Chicken Run

A project to build the fence and netting roof of an outdoor run for the new chicken coop.

This is a summary of the project, with links to the individual blog posts about it.

July 2017

The chicken run was constructed shortly after the chicken coop was completed, while the chicks were living in it, but too young to go outside.

The project started, unsurprisingly, with a run to Home Depot to get materials (click the link to see the original blog post):

August 2017

I used my earth auger to dig holes for the posts, then started framing the fencing:

I did more fencing:

Traditionally access holes in fences are filled with gates, so I made some; a single gate for normal access, plus a double gate for maintenance access:

Once the framing was done, I started attaching the welded wire fencing:

With the fencing in place, the chickens could go outside:

September 2017

I made a grazing frame for the run, which is a low box covered with hardware cloth, for grass to grow without being dug up by chickens:

October 2017

I also added some roosts to the run:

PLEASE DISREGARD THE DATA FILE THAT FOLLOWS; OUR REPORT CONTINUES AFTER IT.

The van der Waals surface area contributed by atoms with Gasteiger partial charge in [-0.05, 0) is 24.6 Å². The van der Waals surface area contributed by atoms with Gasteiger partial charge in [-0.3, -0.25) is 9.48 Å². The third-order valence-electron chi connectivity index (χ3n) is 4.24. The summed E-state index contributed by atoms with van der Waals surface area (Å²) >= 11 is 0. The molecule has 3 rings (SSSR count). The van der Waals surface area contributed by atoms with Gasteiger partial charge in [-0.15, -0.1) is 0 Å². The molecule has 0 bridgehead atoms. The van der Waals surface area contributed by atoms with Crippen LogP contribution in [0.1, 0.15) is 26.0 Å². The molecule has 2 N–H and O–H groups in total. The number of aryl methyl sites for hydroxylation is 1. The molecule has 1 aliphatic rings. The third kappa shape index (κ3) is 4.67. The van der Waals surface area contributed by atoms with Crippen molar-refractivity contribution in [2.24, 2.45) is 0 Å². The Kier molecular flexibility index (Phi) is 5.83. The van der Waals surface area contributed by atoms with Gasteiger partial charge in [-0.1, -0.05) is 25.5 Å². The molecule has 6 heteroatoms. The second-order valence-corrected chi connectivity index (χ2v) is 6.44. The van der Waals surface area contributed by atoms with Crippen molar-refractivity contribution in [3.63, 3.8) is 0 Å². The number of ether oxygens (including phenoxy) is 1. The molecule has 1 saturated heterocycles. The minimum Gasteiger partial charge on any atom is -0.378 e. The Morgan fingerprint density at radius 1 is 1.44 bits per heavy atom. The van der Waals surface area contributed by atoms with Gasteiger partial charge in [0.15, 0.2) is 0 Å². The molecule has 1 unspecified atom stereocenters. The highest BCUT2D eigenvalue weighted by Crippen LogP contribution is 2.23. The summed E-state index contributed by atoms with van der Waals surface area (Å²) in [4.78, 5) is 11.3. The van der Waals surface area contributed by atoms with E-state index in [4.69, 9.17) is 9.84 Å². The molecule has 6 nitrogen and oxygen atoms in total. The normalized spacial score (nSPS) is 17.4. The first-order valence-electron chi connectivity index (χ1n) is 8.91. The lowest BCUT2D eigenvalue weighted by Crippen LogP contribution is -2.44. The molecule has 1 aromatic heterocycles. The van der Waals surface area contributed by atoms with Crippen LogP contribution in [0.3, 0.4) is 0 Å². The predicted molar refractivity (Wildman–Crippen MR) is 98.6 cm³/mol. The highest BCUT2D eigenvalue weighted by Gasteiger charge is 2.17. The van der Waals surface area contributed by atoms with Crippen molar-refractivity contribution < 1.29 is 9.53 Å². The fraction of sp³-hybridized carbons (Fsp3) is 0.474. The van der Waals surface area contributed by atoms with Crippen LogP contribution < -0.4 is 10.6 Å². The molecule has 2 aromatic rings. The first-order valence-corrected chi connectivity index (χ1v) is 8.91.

To prevent predator birds from attacking the chickens, I wanted a covered run. Not sure I would bother with that again, but it seemed a good idea at the time. So I added extra poles and beams to support a netting roof:

The run was basically complete at that point.

November 2017

Later I did some repairs to the grazing box:

February 2018

In the future, I plan to replace the netting roof with welded wire, since the netting tends to rip when it is laden with snow:

Chicken Coop

A big project to build a new chicken coop.

This is a summary of the project, with links to the individual blog posts about it.

February 2017

The second ever post on the Yellow Cottage Homestead blog included some sketches drawn in the excellent Linea iOS app of some of my early designs for a new chicken coop (click the link to see the original blog post):

I followed that up with refined plans:

March 2017

In March, things got underway, starting with a Home Depot order for delivery:

Which arrived a few days later:

And was organized:

Then it was time to begin building. Starting with the concrete footings:

Then the floor:

What comes after the floor? The roof, of course! No, seriously (see that post for why):

April 2017

Since I was building this while the weather was still rather dodgy, I got a canopy to cover the construction, keeping the wood, tools, and me dry:

That helped while I completed the roof rafters:

But it was too good to be true; the canopy was soon taken out by a wind storm:

Oh well, onward; I started on the front wall:

Then the back wall:

The right wall:

The left and center walls:

With the wall framing done, I moved on to mounting the rafters: